Building a JSON API with Rails ? Part 4: Implementing Authentication


This series has been rewritten as of November 11, 2016 based on the new API features in Rails 5. Formerly, this post covered the use of the rails-api gem, which has now been merged into core Rails 5.

Table of Contents

After reading the last post discussing authentication strategies, we now have a firm understanding on how we’re going to add authentication into our API. To recap – we’re going to use basic authentication for our initial username/password submission, and then token-based authentication on every subsequent request in which we just pass around a token to authenticate ourselves. We didn’t cover any code last time, but I promise it’ll be nothing but code this time.

Phase 1: The Initial Request

First off, we need to add a route that we can access in order to receive a token based on our submitted username and password. To do that, create this route in your routes.rb file:

To handle this route, we’re going to add a token action in our application_controller.rb. We’re putting it there because this logic doesn’t belong to any specific controller:

Simple so far, right? Now to add some actual logic to that action. Let’s update it with a handy rails method:

The authenticate_with_http_basic method is incredibly helpful, and really shows how Rails can help build an awesome API application. This method will parse the incoming request and look specifically for basic authentication information – which is set in the Authorization header. Not only does it automatically gather data from that header, but it will parse out the Base64 encoded username and password and return them to you as parameters inside of a block! How cool is that! As you can see above, I’ve appropriately named the two block parameters to represent this data.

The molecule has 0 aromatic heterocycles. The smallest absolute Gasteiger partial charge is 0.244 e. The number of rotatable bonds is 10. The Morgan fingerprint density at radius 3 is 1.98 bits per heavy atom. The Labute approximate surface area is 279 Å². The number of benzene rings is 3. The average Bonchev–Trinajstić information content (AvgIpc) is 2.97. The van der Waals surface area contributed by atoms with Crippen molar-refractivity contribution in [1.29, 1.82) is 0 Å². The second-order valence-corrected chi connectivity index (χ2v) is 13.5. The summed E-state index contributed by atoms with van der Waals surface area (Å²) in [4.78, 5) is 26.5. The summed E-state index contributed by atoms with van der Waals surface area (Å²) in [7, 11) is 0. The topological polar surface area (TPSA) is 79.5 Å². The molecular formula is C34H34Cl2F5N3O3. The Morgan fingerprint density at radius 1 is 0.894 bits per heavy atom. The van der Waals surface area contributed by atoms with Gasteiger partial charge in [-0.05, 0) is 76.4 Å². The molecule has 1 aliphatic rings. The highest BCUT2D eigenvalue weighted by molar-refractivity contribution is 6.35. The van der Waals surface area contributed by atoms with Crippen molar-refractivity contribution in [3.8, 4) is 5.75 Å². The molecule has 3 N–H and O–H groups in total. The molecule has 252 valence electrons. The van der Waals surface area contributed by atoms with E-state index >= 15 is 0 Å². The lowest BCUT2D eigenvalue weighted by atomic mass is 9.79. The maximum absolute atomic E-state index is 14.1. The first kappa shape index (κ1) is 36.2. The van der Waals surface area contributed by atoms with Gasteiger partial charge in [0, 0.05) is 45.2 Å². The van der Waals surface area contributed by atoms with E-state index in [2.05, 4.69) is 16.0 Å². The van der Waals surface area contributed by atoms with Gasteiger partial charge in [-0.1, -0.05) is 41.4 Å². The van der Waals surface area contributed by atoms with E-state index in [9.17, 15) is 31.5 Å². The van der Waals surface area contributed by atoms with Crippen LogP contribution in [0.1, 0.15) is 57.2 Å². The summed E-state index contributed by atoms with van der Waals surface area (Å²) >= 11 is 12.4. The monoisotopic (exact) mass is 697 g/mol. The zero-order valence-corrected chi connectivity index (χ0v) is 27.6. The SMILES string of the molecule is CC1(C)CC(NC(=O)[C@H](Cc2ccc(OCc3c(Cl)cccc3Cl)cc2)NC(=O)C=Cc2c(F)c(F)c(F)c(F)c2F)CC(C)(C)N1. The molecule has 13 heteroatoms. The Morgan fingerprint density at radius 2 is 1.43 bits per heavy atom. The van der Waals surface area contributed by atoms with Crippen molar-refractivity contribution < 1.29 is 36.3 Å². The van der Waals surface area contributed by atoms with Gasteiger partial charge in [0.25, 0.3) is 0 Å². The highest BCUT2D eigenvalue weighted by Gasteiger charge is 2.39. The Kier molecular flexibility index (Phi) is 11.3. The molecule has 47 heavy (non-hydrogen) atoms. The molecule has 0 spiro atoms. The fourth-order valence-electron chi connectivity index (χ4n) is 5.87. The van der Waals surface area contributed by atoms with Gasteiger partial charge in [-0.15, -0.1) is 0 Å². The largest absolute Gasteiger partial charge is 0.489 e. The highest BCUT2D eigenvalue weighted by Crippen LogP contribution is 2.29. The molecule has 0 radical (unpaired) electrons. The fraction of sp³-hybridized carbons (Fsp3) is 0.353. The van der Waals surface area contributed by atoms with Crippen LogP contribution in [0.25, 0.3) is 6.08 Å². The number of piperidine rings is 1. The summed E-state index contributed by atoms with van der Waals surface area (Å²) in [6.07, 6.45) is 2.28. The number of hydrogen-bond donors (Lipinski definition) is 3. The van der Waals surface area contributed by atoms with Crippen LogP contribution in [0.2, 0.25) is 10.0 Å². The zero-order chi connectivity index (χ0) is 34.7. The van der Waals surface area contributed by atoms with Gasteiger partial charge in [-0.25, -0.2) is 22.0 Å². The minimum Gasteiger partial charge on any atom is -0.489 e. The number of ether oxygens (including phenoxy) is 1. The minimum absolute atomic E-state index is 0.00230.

Now if you try navigating to your /token endpoint, you’ll receive an error. That’s because the –api flag you used when you first created the project prevented many modules from being automatically included (since you often don’t need them in an API), such as the modules to handle the authenticate_with_http_basic method. You’ll need to include these modules in your application_controller.rb.

The first module is the one we need right now. The second module is included to handle an equally awesome token-based authentication method that we’ll use here in a bit.

Let’s finish out this token action:

That’s all we need to add to our token action. With this code, we are authenticating the user to verify they exist in our database and that the submitted password matches up with what we have stored for them. If so, we’ll return their token; otherwise, we return an error.